Getting Started with Personalization through Propensity Scoring

Consumers increasingly expect to be engaged in a personalized manner. Whether it’s an email message promoting products to complement a recent purchase, an online banner announcing a sale on products in a frequently browsed category, or content aligned with expressed interests, consumers have an increasing number of choices for where they spend their money and prefer to do so with outlets that recognize their personal needs and preferences.

A recent survey by McKinsey highlights that nearly three-quarters of consumers now expect personalized interactions as part of their shopping experience. The research included with this survey highlights that companies that get this right stand to generate 40% more revenue through personalized engagements, making personalization a key differentiator for top retail performers.

Still, many retailers struggle with personalization. A recent survey by Forrester finds only 30% of US and 26% of UK consumers believe retailers do a good job of creating relevant experiences for them. In a separate survey by 3radical, only 18% of respondents felt strongly that they received customized recommendations, while 52% expressed frustration from receiving irrelevant communications and offers. With consumers increasingly empowered to switch brands and outlets, getting personalization right has become a priority for an increasing number of businesses.

Personalization is a journey

To an organization new to personalization, the idea of delivering one-to-one engagements seems daunting. How do we overcome siloed processes, poor data stewardship and concerns over data privacy to assemble the data needed for this approach? How do we craft content and messaging that feels truly personalized with only limited marketing resources? How do we ensure the content we create is effectively targeted to individuals with evolving needs and preferences?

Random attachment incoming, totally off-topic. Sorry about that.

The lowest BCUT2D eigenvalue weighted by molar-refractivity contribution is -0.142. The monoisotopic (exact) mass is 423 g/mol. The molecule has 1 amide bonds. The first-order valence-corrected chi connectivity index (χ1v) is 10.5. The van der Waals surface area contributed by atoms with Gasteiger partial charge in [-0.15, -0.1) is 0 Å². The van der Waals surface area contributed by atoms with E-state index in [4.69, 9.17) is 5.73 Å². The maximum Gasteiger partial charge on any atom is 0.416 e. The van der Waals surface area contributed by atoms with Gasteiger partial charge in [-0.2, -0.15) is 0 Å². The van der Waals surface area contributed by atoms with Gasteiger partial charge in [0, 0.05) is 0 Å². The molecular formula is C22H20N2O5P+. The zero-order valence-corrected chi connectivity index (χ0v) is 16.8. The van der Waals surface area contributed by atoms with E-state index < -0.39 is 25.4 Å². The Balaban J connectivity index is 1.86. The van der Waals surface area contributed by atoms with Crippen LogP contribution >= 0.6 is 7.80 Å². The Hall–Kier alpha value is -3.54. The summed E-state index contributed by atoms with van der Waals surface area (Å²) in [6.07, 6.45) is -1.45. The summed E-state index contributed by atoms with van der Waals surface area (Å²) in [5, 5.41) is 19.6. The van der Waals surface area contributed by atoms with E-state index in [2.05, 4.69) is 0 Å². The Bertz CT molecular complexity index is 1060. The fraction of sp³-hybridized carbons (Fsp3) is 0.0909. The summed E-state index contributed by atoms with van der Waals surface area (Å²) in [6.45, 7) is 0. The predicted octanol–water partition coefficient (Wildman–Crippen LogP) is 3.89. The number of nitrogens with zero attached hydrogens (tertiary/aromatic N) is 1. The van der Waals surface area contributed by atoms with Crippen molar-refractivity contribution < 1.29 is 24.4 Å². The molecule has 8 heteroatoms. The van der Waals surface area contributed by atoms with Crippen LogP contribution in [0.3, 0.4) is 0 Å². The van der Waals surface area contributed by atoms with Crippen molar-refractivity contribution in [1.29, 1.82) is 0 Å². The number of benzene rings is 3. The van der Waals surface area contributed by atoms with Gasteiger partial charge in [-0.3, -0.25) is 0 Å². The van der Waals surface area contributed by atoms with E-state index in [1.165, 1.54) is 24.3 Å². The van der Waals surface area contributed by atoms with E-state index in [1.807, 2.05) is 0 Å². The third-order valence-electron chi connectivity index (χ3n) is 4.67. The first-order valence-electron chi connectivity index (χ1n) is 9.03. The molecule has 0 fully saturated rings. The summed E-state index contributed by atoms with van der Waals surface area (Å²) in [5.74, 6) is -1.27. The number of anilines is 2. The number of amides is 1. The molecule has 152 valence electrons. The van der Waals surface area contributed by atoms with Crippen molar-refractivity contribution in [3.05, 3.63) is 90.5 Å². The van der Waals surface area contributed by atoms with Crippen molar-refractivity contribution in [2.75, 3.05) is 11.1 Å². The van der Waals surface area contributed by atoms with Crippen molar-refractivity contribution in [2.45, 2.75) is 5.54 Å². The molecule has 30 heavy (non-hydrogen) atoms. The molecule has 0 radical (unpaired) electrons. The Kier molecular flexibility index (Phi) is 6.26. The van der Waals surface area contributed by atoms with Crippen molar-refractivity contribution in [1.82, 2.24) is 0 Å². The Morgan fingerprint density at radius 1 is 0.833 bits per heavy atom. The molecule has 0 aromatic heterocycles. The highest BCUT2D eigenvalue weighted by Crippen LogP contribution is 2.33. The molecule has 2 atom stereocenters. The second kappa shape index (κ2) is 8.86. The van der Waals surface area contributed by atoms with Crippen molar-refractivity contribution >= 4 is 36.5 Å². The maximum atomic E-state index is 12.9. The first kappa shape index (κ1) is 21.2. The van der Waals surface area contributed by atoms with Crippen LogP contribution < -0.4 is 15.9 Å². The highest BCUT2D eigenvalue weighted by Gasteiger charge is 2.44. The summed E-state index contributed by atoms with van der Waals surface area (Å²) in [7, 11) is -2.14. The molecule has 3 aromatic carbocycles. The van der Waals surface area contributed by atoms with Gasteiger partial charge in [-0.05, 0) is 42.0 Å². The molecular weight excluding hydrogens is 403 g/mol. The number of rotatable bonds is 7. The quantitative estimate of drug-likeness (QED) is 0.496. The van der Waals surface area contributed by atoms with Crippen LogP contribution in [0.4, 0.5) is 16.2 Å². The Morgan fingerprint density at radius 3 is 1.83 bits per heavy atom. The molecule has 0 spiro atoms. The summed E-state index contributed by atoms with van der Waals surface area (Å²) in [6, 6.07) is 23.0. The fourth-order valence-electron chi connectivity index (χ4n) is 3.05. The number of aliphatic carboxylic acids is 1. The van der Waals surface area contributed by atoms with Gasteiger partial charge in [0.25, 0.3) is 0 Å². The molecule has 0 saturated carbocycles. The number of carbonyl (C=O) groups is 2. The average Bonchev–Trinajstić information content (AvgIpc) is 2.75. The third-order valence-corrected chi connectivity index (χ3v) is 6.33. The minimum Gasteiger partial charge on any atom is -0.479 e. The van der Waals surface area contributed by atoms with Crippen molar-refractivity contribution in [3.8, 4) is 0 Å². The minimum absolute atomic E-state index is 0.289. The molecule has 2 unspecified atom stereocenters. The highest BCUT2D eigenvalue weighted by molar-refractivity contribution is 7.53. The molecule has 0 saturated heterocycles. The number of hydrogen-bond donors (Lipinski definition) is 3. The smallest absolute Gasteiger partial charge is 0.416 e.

While much of the literature on personalization highlights cutting edge approaches that stand out for their novelty (but not always their effectiveness), the reality is that personalization is a journey. In the early phases, emphasis is placed on leveraging first-party data where privacy and customer trust are more easily maintained. Fairly standard predictive techniques are applied to bring proven capabilities forward. As value is demonstrated and the organization develops not only comfort with these new techniques but also the various ways they can be integrated into their practices, more sophisticated approaches are then employed.

Propensity scoring Is often a first step towards personalization

One of the first steps in the personalization journey is often the examination of sales data for insights into individual customer preferences. In a process referred to as propensity scoring, companies can estimate customers’ potential receptiveness to an offer or to content related to a subset of products. Using these scores, marketers can determine which of the many messages at their disposal should be presented to a specific customer. Similarly, these scores can be used to identify segments of customers that are more or less receptive to a particular form of engagement.

The starting point for most propensity scoring exercises is the calculation of numerical attributes (features) from past interactions. These features may include things such as a customer’s frequency of purchases, percentage of spend associated with a particular product category, days since last purchase, and many other metrics derived from the historical data. The historical period immediately following the period from which these features were calculated are then examined for behaviors of interest such as the purchasing of a product within a particular category or the redemption of a coupon. If the behavior is observed, a label of 1 is associated with the features. If it is not, a label of 0 is assigned.

Using the features as predictors of the labels, data scientists can train a model to estimate the probability the behavior of interest will occur. Applying this trained model to features calculated for the most recent period, marketers can estimate the probability a customer will engage in this behavior in the foreseeable future.

With numerous offers, promotions, messages and other content at our disposal, numerous models, each predicting a different behavior, are trained and applied to this same feature set. A per-customer profile consisting of scores for each of the behaviors of interest is compiled and then published to downstream systems for use by marketing in the orchestration of various campaigns.

Databricks provides critical capabilities for propensity scoring